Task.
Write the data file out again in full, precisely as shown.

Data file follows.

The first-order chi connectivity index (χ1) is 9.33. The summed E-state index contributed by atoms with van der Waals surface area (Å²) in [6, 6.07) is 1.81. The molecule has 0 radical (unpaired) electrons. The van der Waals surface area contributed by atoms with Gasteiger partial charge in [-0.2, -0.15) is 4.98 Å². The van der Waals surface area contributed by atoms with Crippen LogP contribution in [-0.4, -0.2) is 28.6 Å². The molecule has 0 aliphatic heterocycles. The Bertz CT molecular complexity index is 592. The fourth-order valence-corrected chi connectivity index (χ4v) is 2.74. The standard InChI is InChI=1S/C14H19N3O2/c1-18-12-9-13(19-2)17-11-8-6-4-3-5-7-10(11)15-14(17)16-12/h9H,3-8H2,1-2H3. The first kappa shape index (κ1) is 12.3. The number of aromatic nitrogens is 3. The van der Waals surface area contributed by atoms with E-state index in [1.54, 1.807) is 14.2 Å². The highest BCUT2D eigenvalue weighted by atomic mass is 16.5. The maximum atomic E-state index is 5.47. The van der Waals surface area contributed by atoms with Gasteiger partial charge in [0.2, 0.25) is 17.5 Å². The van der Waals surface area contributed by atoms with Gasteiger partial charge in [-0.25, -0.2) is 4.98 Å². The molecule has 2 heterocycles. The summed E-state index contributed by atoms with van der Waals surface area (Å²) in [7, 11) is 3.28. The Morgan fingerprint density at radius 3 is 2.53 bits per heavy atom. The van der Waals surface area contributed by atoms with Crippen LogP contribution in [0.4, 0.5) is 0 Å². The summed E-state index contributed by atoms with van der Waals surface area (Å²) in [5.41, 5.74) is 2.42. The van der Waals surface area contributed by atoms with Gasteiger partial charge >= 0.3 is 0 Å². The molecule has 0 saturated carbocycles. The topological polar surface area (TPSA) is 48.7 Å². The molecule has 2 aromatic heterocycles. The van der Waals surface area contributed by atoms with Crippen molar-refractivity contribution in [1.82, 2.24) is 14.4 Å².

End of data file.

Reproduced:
The first-order chi connectivity index (χ1) is 9.33. The summed E-state index contributed by atoms with van der Waals surface area (Å²) in [6, 6.07) is 1.81. The molecule has 0 radical (unpaired) electrons. The van der Waals surface area contributed by atoms with Gasteiger partial charge in [-0.2, -0.15) is 4.98 Å². The van der Waals surface area contributed by atoms with Crippen LogP contribution in [-0.4, -0.2) is 28.6 Å². The molecule has 0 aliphatic heterocycles. The Bertz CT molecular complexity index is 592. The fourth-order valence-corrected chi connectivity index (χ4v) is 2.74. The standard InChI is InChI=1S/C14H19N3O2/c1-18-12-9-13(19-2)17-11-8-6-4-3-5-7-10(11)15-14(17)16-12/h9H,3-8H2,1-2H3. The first kappa shape index (κ1) is 12.3. The number of aromatic nitrogens is 3. The van der Waals surface area contributed by atoms with E-state index in [1.54, 1.807) is 14.2 Å². The highest BCUT2D eigenvalue weighted by atomic mass is 16.5. The maximum atomic E-state index is 5.47. The van der Waals surface area contributed by atoms with Gasteiger partial charge in [0.2, 0.25) is 17.5 Å². The van der Waals surface area contributed by atoms with Gasteiger partial charge in [-0.25, -0.2) is 4.98 Å². The molecule has 2 heterocycles. The summed E-state index contributed by atoms with van der Waals surface area (Å²) in [7, 11) is 3.28. The Morgan fingerprint density at radius 3 is 2.53 bits per heavy atom. The van der Waals surface area contributed by atoms with Crippen LogP contribution in [0.4, 0.5) is 0 Å². The summed E-state index contributed by atoms with van der Waals surface area (Å²) in [5.41, 5.74) is 2.42. The van der Waals surface area contributed by atoms with Gasteiger partial charge >= 0.3 is 0 Å². The molecule has 0 saturated carbocycles. The topological polar surface area (TPSA) is 48.7 Å². The molecule has 2 aromatic heterocycles. The van der Waals surface area contributed by atoms with Crippen molar-refractivity contribution in [1.82, 2.24) is 14.4 Å².